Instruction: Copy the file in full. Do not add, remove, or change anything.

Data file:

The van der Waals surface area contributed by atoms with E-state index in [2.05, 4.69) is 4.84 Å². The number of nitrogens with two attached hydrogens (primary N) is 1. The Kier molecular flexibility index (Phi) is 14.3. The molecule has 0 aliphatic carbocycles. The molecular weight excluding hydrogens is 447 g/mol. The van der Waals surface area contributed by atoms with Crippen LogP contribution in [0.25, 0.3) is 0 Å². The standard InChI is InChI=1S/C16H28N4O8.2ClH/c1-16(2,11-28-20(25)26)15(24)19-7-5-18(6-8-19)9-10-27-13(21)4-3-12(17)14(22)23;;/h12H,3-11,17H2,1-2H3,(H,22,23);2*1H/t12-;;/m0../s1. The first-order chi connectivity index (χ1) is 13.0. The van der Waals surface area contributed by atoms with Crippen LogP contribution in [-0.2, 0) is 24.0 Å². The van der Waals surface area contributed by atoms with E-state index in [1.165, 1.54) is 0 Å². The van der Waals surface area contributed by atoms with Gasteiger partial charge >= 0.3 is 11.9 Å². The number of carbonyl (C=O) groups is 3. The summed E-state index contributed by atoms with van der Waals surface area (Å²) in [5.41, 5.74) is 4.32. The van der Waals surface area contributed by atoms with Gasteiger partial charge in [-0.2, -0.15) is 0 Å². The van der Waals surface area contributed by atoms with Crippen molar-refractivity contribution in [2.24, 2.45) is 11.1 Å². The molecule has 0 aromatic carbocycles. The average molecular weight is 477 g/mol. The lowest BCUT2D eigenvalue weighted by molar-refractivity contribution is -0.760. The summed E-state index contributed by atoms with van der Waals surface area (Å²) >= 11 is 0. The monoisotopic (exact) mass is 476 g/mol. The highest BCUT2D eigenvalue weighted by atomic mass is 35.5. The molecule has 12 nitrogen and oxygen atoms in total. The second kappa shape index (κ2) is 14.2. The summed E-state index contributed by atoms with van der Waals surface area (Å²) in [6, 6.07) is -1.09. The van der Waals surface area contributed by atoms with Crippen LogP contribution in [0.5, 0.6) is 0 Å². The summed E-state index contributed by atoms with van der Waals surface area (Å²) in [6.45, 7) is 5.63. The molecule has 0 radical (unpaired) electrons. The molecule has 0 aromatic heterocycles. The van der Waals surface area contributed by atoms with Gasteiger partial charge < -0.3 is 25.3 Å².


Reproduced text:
The van der Waals surface area contributed by atoms with E-state index in [2.05, 4.69) is 4.84 Å². The number of nitrogens with two attached hydrogens (primary N) is 1. The Kier molecular flexibility index (Phi) is 14.3. The molecule has 0 aliphatic carbocycles. The molecular weight excluding hydrogens is 447 g/mol. The van der Waals surface area contributed by atoms with Crippen LogP contribution in [0.25, 0.3) is 0 Å². The standard InChI is InChI=1S/C16H28N4O8.2ClH/c1-16(2,11-28-20(25)26)15(24)19-7-5-18(6-8-19)9-10-27-13(21)4-3-12(17)14(22)23;;/h12H,3-11,17H2,1-2H3,(H,22,23);2*1H/t12-;;/m0../s1. The first-order chi connectivity index (χ1) is 13.0. The van der Waals surface area contributed by atoms with Crippen LogP contribution in [-0.2, 0) is 24.0 Å². The van der Waals surface area contributed by atoms with E-state index in [1.165, 1.54) is 0 Å². The van der Waals surface area contributed by atoms with Gasteiger partial charge >= 0.3 is 11.9 Å². The number of carbonyl (C=O) groups is 3. The summed E-state index contributed by atoms with van der Waals surface area (Å²) in [5.41, 5.74) is 4.32. The van der Waals surface area contributed by atoms with Gasteiger partial charge in [-0.2, -0.15) is 0 Å². The van der Waals surface area contributed by atoms with Crippen molar-refractivity contribution in [2.24, 2.45) is 11.1 Å². The molecule has 0 aromatic carbocycles. The average molecular weight is 477 g/mol. The lowest BCUT2D eigenvalue weighted by molar-refractivity contribution is -0.760. The summed E-state index contributed by atoms with van der Waals surface area (Å²) >= 11 is 0. The monoisotopic (exact) mass is 476 g/mol. The highest BCUT2D eigenvalue weighted by atomic mass is 35.5. The molecule has 12 nitrogen and oxygen atoms in total. The second kappa shape index (κ2) is 14.2. The summed E-state index contributed by atoms with van der Waals surface area (Å²) in [6, 6.07) is -1.09. The van der Waals surface area contributed by atoms with Crippen LogP contribution in [0.5, 0.6) is 0 Å². The summed E-state index contributed by atoms with van der Waals surface area (Å²) in [6.45, 7) is 5.63. The molecule has 0 radical (unpaired) electrons. The molecule has 0 aromatic heterocycles. The van der Waals surface area contributed by atoms with Gasteiger partial charge < -0.3 is 25.3 Å².